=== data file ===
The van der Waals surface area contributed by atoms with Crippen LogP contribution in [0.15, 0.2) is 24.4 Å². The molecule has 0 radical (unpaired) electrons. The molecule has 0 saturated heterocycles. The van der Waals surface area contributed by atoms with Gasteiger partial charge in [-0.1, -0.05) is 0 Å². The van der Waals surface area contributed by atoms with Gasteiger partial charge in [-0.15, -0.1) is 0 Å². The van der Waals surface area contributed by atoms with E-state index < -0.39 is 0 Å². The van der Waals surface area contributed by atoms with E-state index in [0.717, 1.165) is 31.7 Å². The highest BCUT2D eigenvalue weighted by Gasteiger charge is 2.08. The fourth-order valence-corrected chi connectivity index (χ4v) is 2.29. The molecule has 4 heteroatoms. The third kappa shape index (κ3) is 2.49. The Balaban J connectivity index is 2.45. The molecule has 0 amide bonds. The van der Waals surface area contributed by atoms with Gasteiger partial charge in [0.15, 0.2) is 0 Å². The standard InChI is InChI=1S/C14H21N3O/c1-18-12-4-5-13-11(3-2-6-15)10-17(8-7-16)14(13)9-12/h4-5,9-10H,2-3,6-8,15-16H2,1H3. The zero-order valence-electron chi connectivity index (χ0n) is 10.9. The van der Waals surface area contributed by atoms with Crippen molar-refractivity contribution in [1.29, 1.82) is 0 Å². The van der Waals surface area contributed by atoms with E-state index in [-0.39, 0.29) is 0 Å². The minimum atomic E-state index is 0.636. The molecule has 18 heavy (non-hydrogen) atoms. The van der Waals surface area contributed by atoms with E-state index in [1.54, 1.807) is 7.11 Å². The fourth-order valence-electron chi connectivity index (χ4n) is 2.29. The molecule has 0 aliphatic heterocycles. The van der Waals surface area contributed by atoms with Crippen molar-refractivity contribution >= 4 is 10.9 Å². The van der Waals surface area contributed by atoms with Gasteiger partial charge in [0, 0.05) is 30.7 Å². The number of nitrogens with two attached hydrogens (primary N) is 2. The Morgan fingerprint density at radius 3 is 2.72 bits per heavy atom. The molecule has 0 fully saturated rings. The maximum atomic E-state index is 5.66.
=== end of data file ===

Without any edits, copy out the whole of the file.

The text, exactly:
The van der Waals surface area contributed by atoms with Crippen LogP contribution in [0.15, 0.2) is 24.4 Å². The molecule has 0 radical (unpaired) electrons. The molecule has 0 saturated heterocycles. The van der Waals surface area contributed by atoms with Gasteiger partial charge in [-0.1, -0.05) is 0 Å². The van der Waals surface area contributed by atoms with Gasteiger partial charge in [-0.15, -0.1) is 0 Å². The van der Waals surface area contributed by atoms with E-state index < -0.39 is 0 Å². The van der Waals surface area contributed by atoms with E-state index in [0.717, 1.165) is 31.7 Å². The highest BCUT2D eigenvalue weighted by Gasteiger charge is 2.08. The fourth-order valence-corrected chi connectivity index (χ4v) is 2.29. The molecule has 4 heteroatoms. The third kappa shape index (κ3) is 2.49. The Balaban J connectivity index is 2.45. The molecule has 0 amide bonds. The van der Waals surface area contributed by atoms with Gasteiger partial charge in [0.15, 0.2) is 0 Å². The standard InChI is InChI=1S/C14H21N3O/c1-18-12-4-5-13-11(3-2-6-15)10-17(8-7-16)14(13)9-12/h4-5,9-10H,2-3,6-8,15-16H2,1H3. The zero-order valence-electron chi connectivity index (χ0n) is 10.9. The van der Waals surface area contributed by atoms with Crippen molar-refractivity contribution in [1.29, 1.82) is 0 Å². The van der Waals surface area contributed by atoms with E-state index in [-0.39, 0.29) is 0 Å². The minimum atomic E-state index is 0.636. The molecule has 18 heavy (non-hydrogen) atoms. The van der Waals surface area contributed by atoms with E-state index in [1.54, 1.807) is 7.11 Å². The fourth-order valence-electron chi connectivity index (χ4n) is 2.29. The molecule has 0 aliphatic heterocycles. The van der Waals surface area contributed by atoms with Crippen molar-refractivity contribution >= 4 is 10.9 Å². The van der Waals surface area contributed by atoms with Gasteiger partial charge in [0, 0.05) is 30.7 Å². The number of nitrogens with two attached hydrogens (primary N) is 2. The Morgan fingerprint density at radius 3 is 2.72 bits per heavy atom. The molecule has 0 fully saturated rings. The maximum atomic E-state index is 5.66.